"As of July 2006, about 175,000 new weblogs were created each day, which means that on average, there are more than two blogs created each second of each day," he said in a statement posted on Technorati.
"Can this possibly continue," he asked. "Will I be posting about the 100 millionth blog tracked in February of 2007? I can't imagine that things will continue at this blistering pace - it has got to slow down."
Sifry said Technorati shows that the number of blogs doubled in 40 days at the end of 2003. In early 2004, the rate the blogosphere growth had slowed to the point where it doubled every four months. By July 2004, the blogosphere doubled in size every six months. That growth rate remained relatively stead until now, when it is taking closer to seven months for the number of blogs tracked by Technorati to double.
In July 2006, Technorati tracked 1.6 million postings daily, or 18.6 per second and postings increase with major news events. For example, this week, the most popular topics among bloggers include AOL, advertising, Bush, Flickr, Hezbollah, Iran, Iraq and Israel.
According to BlogPulse, a Nielsen metrics blog, Mel Gibson, Fidel Castro and his brother Raul Castro were among the top personalities named in blogs last week, while the weather was the hottest topic.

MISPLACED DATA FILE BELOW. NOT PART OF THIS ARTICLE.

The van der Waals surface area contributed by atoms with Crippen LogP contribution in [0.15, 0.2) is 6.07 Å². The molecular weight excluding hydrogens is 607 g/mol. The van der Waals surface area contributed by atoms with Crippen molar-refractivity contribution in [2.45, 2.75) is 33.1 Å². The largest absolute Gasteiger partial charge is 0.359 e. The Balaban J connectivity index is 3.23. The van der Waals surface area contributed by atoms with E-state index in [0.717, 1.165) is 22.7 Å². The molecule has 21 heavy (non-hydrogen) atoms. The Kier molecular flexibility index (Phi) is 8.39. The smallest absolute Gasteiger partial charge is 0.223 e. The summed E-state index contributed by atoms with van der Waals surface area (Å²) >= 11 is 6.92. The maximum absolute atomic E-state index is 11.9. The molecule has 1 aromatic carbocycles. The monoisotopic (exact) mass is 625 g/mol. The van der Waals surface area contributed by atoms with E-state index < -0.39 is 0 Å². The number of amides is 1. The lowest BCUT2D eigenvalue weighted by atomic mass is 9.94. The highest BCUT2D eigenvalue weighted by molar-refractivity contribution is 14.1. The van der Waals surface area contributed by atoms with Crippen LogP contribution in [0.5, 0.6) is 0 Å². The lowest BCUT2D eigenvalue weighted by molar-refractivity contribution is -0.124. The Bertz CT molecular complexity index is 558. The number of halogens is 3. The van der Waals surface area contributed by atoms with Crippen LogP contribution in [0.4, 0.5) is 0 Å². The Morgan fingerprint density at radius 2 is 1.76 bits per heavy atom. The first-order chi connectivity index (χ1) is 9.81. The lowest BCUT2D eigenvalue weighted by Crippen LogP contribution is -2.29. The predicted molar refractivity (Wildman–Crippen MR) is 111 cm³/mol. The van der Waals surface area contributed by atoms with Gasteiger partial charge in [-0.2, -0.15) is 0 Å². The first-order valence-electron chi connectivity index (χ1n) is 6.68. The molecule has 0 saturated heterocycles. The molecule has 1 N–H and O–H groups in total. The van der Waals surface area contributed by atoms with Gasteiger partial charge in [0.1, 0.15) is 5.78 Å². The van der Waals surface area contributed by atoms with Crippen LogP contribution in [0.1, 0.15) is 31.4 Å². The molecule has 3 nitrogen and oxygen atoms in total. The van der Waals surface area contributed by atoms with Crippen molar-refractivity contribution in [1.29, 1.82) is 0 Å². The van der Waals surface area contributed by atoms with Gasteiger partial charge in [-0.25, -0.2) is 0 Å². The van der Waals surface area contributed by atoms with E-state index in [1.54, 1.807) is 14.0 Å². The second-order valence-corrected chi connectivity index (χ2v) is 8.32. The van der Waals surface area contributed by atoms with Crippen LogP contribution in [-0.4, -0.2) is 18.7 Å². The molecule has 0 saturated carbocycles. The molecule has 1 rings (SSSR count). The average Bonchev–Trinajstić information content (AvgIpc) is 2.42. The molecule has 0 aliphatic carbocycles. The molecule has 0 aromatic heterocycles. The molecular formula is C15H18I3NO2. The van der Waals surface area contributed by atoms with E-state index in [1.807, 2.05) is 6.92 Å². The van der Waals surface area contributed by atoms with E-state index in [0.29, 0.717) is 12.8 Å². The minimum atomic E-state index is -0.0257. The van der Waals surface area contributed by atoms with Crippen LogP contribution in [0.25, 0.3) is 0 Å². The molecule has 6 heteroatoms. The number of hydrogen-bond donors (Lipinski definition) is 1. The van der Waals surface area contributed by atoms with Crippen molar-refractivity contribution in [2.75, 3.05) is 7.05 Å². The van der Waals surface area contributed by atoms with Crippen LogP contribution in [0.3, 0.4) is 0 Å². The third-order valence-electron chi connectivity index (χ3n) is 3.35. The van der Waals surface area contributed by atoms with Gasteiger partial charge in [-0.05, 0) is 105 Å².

Sifry said sites like BoingBoing are appearing in the top tier of inbound blog sources, or hyperlinks citing sources of information. According to Sifry, 11 of the top 90 sites are blogs while the majority is still mainstream media.
English reclaimed its top position (34 percent) for blogging languages with Japanese close behind at 33 percent, according to Sifry, who acknowledges that Korean and French language blogs are underreported.
Technorati uses filters to blog Spam blogs, or splogs, but Sifry said that some junk blogs continue to get through.
"We're always going to pay a price to make the blogosphere as open a place as possible, and Technorati will always have some results that are spammy," Sifry wrote in his State of the Blogosphere report.